An Argument and the Art of Keeping Your Cool During It
Surely you can remember a time where you were in an argument and lost your cool. Your emotions got the better of you, and you weren’t able to effectively and constructively defend your point.
Then it seems that you evoke that episode as a situation that got out of hand or as a challenge that you didn’t face as you should. In fact, knowing how to argue, if there’s no choice but to do so, isn’t a simple task. We have to learn how to do it.
Unfortunately, however, there are times in your personal or professional life where there’s no other option than to start these tense, complicated dialogues characterized by reproaches.
As philosopher Immanuel Kant said, “It is impossible to argue with the ignorant”. Thus, you need to learn how to argue well, with control and intelligence. It’s especially important that you don’t lose your cool, so you can avoid distractions and allow the ideas to flow.
Today, we’d like to propose five strategies to help you handle an argument in a much more positive and beneficial way. If this interests you, keep reading!
Five tips to keep your cool during an argument
1. Know the person in front of you, but most of all, know yourself
In order to get to know and connect with someone, you first need to know yourself well.
- Faced with another person’s weaknesses (for example, insecurity that translates into aggressiveness), self-knowledge allows you to work on internal strengths and your own self-confidence and self-esteem.
- Self-knowledge helps avoid remarks such as “You don’t know what you’re talking about” or even “Your ego is too big” from affecting you. Knowing your qualities will help avoid these comments from harming you.
As you can see, knowing how to connect with yourself and with the person in front of you is fundamental, since it allows us to anticipate certain attitudes and gives you greater control over the situation.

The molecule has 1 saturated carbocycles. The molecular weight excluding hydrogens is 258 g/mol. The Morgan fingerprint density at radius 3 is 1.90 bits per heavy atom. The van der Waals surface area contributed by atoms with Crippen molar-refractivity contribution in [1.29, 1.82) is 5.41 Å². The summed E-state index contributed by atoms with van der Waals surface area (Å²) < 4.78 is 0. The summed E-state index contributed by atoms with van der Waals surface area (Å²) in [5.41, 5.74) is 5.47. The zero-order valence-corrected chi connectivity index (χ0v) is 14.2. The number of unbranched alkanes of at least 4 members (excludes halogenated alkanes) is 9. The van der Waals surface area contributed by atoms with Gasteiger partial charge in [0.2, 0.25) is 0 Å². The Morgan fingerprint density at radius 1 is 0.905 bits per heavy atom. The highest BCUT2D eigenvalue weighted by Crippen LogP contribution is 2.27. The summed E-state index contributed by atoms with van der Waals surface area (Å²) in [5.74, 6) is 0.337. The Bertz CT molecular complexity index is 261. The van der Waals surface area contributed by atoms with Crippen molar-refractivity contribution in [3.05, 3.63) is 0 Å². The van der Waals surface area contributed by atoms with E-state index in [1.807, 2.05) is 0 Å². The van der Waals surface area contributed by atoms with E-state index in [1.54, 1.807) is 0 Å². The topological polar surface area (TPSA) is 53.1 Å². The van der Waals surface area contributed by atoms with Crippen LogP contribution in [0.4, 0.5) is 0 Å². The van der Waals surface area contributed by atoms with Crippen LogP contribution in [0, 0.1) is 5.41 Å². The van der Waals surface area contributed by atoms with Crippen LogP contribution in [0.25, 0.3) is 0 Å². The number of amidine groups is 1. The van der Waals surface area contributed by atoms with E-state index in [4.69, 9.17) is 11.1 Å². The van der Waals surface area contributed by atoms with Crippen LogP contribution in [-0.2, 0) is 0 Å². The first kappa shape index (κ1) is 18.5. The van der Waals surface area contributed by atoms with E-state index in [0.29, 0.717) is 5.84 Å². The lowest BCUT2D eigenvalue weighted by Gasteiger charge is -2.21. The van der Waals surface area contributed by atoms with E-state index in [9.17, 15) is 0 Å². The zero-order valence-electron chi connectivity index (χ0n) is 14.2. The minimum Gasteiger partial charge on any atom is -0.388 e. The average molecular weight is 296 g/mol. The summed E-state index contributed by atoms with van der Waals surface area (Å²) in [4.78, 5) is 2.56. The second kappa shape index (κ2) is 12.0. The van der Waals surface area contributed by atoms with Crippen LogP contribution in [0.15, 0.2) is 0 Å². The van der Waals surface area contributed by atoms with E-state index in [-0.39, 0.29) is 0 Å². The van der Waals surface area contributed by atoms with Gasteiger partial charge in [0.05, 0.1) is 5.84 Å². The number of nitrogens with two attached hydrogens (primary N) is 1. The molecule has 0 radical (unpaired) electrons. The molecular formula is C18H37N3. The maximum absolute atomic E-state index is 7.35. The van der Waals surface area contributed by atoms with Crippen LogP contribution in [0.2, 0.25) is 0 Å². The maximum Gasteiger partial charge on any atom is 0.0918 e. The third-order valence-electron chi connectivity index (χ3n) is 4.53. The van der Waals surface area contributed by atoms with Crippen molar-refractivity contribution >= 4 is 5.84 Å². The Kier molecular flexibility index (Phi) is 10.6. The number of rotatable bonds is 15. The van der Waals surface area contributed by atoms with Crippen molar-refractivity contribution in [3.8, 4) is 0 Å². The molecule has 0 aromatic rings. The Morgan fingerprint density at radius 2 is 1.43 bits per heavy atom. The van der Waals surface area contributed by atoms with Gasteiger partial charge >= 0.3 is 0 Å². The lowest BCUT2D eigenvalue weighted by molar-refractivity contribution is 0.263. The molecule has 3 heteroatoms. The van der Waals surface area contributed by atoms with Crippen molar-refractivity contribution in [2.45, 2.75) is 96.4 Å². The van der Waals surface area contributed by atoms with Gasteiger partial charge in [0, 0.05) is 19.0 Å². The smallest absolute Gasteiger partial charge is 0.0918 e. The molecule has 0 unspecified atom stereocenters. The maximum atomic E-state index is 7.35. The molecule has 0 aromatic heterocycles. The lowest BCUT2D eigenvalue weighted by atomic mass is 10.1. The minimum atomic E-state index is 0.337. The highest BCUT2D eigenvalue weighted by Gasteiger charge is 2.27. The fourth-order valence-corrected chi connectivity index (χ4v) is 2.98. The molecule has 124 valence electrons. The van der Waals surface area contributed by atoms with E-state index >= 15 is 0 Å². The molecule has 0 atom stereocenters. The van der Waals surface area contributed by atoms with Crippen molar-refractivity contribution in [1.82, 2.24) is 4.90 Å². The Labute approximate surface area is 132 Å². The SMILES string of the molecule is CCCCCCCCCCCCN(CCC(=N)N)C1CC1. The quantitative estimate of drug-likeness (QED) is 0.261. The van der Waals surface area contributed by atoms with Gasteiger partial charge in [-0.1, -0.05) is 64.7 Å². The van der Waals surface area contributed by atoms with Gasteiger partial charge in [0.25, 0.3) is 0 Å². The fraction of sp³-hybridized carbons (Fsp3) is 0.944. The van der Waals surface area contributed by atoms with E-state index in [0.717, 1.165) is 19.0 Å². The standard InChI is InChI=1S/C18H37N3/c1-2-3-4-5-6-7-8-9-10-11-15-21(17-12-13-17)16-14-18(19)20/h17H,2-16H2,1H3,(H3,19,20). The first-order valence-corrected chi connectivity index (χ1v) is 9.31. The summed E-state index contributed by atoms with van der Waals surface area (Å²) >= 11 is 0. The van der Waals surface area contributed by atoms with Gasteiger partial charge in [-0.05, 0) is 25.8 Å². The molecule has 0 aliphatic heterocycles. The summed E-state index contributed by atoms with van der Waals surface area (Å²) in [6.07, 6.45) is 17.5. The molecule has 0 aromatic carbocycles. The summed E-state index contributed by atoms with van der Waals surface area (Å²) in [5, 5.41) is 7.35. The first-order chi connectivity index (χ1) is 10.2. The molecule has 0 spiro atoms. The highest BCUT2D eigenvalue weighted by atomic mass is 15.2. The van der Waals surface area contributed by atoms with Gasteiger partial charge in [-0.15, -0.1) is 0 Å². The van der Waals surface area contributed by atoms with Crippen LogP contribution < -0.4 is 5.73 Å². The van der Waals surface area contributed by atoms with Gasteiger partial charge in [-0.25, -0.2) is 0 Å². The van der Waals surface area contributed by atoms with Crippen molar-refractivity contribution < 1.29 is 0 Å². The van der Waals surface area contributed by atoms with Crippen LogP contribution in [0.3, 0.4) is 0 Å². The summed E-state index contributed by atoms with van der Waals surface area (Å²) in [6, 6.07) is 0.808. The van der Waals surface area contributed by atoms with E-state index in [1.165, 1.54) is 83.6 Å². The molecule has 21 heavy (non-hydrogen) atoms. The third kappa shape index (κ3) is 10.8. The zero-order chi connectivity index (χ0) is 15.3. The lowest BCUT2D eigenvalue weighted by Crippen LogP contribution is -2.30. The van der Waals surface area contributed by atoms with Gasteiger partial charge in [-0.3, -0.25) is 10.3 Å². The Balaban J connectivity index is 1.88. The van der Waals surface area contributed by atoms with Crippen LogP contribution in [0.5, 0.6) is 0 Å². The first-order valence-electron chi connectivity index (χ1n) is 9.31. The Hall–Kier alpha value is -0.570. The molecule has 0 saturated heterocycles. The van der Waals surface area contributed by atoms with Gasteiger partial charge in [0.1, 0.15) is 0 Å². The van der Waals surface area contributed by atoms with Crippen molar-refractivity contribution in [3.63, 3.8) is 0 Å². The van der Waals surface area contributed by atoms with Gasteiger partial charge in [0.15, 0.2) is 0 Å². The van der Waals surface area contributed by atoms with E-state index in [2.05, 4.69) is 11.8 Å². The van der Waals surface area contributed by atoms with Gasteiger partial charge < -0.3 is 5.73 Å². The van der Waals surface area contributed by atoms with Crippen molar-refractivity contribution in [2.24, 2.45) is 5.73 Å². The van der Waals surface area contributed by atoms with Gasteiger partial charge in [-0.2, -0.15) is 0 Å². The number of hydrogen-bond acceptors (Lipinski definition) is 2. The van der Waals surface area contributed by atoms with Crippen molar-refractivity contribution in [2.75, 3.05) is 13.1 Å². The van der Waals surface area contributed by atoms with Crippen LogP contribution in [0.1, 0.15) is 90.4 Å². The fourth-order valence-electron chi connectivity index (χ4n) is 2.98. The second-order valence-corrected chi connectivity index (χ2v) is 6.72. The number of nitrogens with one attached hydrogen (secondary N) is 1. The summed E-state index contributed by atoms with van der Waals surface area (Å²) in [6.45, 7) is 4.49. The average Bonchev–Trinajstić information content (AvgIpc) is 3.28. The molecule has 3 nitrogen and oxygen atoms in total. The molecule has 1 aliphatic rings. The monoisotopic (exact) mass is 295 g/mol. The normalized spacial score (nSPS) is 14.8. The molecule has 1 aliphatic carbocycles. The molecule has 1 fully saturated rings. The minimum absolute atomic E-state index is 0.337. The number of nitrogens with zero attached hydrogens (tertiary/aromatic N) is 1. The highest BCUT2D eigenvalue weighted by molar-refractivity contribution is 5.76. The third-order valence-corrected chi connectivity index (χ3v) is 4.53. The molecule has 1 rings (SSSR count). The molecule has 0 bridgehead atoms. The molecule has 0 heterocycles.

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2. Turn off your negative emotions to stay in control during an argument
To remain patient in these circumstances, you also need to learn to manage your own negative emotions. Anger, pride, contempt, rage, or nervousness are examples of emotions that make you get defensive.
If you’re already in “attack mode”, you don’t handle the discomfort that you’re experiencing. Illogical arguments, reproaches, and rigid dialogues that don’t lead to any type of consensus get the best of you.
You can take charge by following these steps:
- Stop for a moment and try to observe that discussion from the outside in a calm way.
- Try to become a mere spectator.
- Thus, the exercise consists of trying to perceive that nothing there hurts you, in identifying that space where you’re okay with yourself.
- This is the opportunity to think about what justifications you want to defend and what words will make you come out of this disagreement with flying colors.
3. Don’t answer right away
When arguments aren’t going anywhere and neither of the two parties is listening to each other, then it won’t take long for them to start exchanging ugly words and nonconstructive criticism. Sooner or later, they’ll say things they’ll regret afterward.
What’s the point of behaving like this? There’s no point, of course. The following suggestions can help you take your time before responding so that the argument can be productive and you keep your cool: